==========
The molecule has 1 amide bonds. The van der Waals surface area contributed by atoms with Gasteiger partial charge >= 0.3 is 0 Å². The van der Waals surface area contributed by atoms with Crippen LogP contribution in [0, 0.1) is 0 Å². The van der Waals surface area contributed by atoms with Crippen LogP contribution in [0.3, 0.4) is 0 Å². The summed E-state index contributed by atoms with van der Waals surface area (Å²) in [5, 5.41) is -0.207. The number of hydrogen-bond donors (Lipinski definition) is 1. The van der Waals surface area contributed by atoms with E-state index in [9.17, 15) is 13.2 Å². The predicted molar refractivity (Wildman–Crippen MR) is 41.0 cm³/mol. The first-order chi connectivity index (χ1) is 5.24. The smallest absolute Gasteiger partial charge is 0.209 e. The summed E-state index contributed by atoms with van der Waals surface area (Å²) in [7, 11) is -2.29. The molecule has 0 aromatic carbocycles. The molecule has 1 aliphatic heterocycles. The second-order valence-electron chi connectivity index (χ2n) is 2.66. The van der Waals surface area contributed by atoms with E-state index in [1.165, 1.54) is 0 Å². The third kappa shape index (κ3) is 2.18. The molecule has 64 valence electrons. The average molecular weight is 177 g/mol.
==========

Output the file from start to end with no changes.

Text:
The molecule has 1 amide bonds. The van der Waals surface area contributed by atoms with Gasteiger partial charge >= 0.3 is 0 Å². The van der Waals surface area contributed by atoms with Crippen LogP contribution in [0, 0.1) is 0 Å². The van der Waals surface area contributed by atoms with Crippen LogP contribution in [0.3, 0.4) is 0 Å². The summed E-state index contributed by atoms with van der Waals surface area (Å²) in [5, 5.41) is -0.207. The number of hydrogen-bond donors (Lipinski definition) is 1. The van der Waals surface area contributed by atoms with E-state index in [9.17, 15) is 13.2 Å². The predicted molar refractivity (Wildman–Crippen MR) is 41.0 cm³/mol. The first-order chi connectivity index (χ1) is 5.24. The smallest absolute Gasteiger partial charge is 0.209 e. The summed E-state index contributed by atoms with van der Waals surface area (Å²) in [7, 11) is -2.29. The molecule has 0 aromatic carbocycles. The molecule has 1 aliphatic heterocycles. The second-order valence-electron chi connectivity index (χ2n) is 2.66. The van der Waals surface area contributed by atoms with E-state index in [1.165, 1.54) is 0 Å². The third kappa shape index (κ3) is 2.18. The molecule has 64 valence electrons. The average molecular weight is 177 g/mol.